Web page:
WHAT A shame the old Champion Hotel on the corner of Brunswick and Gertrude streets was turned into a rug salesroom. The Bloodhouse was its nom de guerre, and you didn’t need to add an adjective, the adjective, because in Melbourne it went without saying. The blacks’ Bloodhouse, that is what everyone knew it to be, a place where any driver who pulled up outside and waited for the lights to change received a 60-second education in despair. Not the patrons’ despair, because they were too far gone to care, shouting and facing off, lurching into the roadway, women hiking stained dresses and squatting for a squirt in the gaps between parked cars. Much More Ballroom, the hippy mecca, used to be just up the street, but love and peace didn’t cut it on that corner. The vibe, man, it was bad. Stepping over pools of spew, sometimes comatose bodies, it just wasn’t cool. For caring, gentle white folk who talked of love and peace the Champion was a bummer, a corner to be avoided lest it spoil a nice buzz.
It is gone now, long gone, and the former patrons swept from sight. Great for property values, and not one of the terrace renovators who have transformed Fitzroy from slum to chic would wish it back. But today, a few hours after Andrew Bolt was found guilty of ruffling a new, paler and vindictively sensitive species of blackfella, you can’t help thinking how much the old Champion is needed.
The victors will be out there tonight before the cameras, telling how Black Australia just isn’t going to take the Dutchman’s slanders for one more day. Their lawyers will be skiting, too, and the ABC’s talking heads will nod and put the soft questions that, at the government broadcaster, signify support and sympathy.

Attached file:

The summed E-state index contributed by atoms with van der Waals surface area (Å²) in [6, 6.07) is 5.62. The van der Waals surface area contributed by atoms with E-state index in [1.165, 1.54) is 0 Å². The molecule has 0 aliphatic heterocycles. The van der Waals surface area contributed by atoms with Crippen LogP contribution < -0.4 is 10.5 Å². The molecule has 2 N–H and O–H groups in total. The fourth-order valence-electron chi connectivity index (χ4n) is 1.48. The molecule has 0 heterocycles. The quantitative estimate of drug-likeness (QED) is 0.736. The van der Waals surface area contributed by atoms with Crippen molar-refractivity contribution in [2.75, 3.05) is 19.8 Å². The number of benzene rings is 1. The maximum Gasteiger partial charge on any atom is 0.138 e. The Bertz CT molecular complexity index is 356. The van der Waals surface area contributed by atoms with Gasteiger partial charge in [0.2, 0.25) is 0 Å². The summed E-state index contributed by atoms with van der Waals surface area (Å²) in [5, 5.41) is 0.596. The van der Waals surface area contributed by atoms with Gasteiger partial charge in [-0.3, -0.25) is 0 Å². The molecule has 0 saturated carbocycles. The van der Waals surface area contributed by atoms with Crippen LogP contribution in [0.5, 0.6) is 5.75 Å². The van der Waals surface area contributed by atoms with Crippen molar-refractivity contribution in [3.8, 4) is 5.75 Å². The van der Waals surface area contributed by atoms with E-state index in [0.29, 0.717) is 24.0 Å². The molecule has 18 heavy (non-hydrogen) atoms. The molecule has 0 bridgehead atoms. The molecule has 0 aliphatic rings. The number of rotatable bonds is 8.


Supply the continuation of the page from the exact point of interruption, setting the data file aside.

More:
Indeed, even if a reporter wanted to note that artist Bindi Cole, one of the triumphant plaintiffs, would never, ever have been denied service in the front bar of a quieter, whiter pub than the Champion, he will not put the question. Too dangerous now, legally too risky. Who but Bolt has had the balls to say the emperor has no clothes, and that the exposed skin is so often no darker than a Greek’s? Certainly nobody at the ABC or The Age, where it must have been a day of unsettling internal dialogues. Yippee, the dominant voice would have cried, that Bastard Bolt got his! But what of us and the opinions we express? Might we be next? Expect tomorrow’s editorial to begin by deploring Bolt for what he is and what he wrote, with the rest an exercise in nuanced incoherence. On matters of race, once you have mastered maudlin impotence, it is by far the best policy not to care enough to have a point of view, especially one that might see you sued.
And that is why we need the Champion, as a reminder that the problem, the real problem, has nothing to do with educated self-promoters who know how to get the grants and play the system. They can look after themselves, as it seems they have all been doing, hurt feelings and all.
But the poor bastards who made the Champion their second home, what of them? They have been moved on but are still out there, high on smack in Smith Street, pissed to the gills and just as quarrelsome in the dirt of the Fink’s dry riverbed, bearing bruises and offering sex for a flagon on the outskirts of Ceduna and a thousand other outposts of shame.
Do you think those children of the Champion – grandchildren and greatgrandchildren by now -- will be celebrating tonight in the long grass, breaking out the cheese and pinot gris, doing a little networking, sizing up the opportunities for a grant to shoot an SBS documentary about the day Bolt had his ears boxed?
Not a chance. The Champion is gone and for too many whites, the old problem, and still the real problem, has been largely pushed from sight. Now, thanks to Judge Mordy, it will be perilous even to speak of it.
Justice? We have not seen that today. Not for open debate or common sense, and certainly not for those who need it most.
UPDATE: "Emerging Indigenous artist" Bindi Cole talks about herself and Aboriginality. Have the barf bag ready at about the 3 minute mark.